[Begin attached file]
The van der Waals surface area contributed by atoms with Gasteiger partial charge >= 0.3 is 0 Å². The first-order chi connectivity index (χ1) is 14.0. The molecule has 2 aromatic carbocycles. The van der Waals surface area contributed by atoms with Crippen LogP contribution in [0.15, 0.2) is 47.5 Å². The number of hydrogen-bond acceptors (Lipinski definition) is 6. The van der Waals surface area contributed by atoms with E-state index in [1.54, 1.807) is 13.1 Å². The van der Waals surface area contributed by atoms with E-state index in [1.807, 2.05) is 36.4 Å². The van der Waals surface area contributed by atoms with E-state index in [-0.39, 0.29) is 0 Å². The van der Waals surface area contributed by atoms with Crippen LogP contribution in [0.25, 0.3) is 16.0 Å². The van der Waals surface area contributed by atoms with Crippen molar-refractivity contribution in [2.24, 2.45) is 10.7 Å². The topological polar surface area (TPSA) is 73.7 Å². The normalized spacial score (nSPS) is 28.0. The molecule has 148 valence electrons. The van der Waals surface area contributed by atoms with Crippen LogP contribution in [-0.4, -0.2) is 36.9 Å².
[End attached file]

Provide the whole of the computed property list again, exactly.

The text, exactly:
The van der Waals surface area contributed by atoms with Gasteiger partial charge >= 0.3 is 0 Å². The first-order chi connectivity index (χ1) is 14.0. The molecule has 2 aromatic carbocycles. The van der Waals surface area contributed by atoms with Crippen LogP contribution in [0.15, 0.2) is 47.5 Å². The number of hydrogen-bond acceptors (Lipinski definition) is 6. The van der Waals surface area contributed by atoms with E-state index in [1.54, 1.807) is 13.1 Å². The van der Waals surface area contributed by atoms with E-state index in [1.807, 2.05) is 36.4 Å². The van der Waals surface area contributed by atoms with E-state index in [-0.39, 0.29) is 0 Å². The van der Waals surface area contributed by atoms with Crippen LogP contribution in [0.25, 0.3) is 16.0 Å². The van der Waals surface area contributed by atoms with Crippen molar-refractivity contribution in [2.24, 2.45) is 10.7 Å². The topological polar surface area (TPSA) is 73.7 Å². The normalized spacial score (nSPS) is 28.0. The molecule has 148 valence electrons. The van der Waals surface area contributed by atoms with Crippen LogP contribution in [-0.4, -0.2) is 36.9 Å².